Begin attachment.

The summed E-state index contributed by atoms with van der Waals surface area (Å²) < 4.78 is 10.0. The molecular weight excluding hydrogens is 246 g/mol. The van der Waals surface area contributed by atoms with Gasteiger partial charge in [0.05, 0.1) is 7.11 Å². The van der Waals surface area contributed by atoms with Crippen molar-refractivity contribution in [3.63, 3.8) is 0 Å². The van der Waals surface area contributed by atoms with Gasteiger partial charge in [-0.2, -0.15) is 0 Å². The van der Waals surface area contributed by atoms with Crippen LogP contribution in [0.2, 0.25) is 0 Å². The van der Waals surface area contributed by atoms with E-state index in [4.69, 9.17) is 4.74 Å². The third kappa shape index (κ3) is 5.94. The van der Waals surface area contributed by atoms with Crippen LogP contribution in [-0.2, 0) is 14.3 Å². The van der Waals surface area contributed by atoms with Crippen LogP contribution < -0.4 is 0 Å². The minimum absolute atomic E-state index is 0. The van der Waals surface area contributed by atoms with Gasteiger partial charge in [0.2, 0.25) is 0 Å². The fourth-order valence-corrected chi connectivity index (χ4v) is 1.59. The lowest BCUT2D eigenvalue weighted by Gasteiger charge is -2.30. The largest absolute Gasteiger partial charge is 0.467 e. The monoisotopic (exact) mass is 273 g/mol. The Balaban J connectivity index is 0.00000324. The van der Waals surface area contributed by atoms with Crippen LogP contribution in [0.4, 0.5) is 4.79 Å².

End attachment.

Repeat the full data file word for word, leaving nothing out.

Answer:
The summed E-state index contributed by atoms with van der Waals surface area (Å²) < 4.78 is 10.0. The molecular weight excluding hydrogens is 246 g/mol. The van der Waals surface area contributed by atoms with Gasteiger partial charge in [0.05, 0.1) is 7.11 Å². The van der Waals surface area contributed by atoms with Crippen molar-refractivity contribution in [3.63, 3.8) is 0 Å². The van der Waals surface area contributed by atoms with Gasteiger partial charge in [-0.2, -0.15) is 0 Å². The van der Waals surface area contributed by atoms with Crippen LogP contribution in [0.2, 0.25) is 0 Å². The van der Waals surface area contributed by atoms with E-state index in [4.69, 9.17) is 4.74 Å². The third kappa shape index (κ3) is 5.94. The van der Waals surface area contributed by atoms with Crippen LogP contribution in [-0.2, 0) is 14.3 Å². The van der Waals surface area contributed by atoms with Crippen LogP contribution < -0.4 is 0 Å². The minimum absolute atomic E-state index is 0. The van der Waals surface area contributed by atoms with Gasteiger partial charge in [0.2, 0.25) is 0 Å². The fourth-order valence-corrected chi connectivity index (χ4v) is 1.59. The lowest BCUT2D eigenvalue weighted by Gasteiger charge is -2.30. The largest absolute Gasteiger partial charge is 0.467 e. The monoisotopic (exact) mass is 273 g/mol. The Balaban J connectivity index is 0.00000324. The van der Waals surface area contributed by atoms with Crippen LogP contribution in [0.4, 0.5) is 4.79 Å².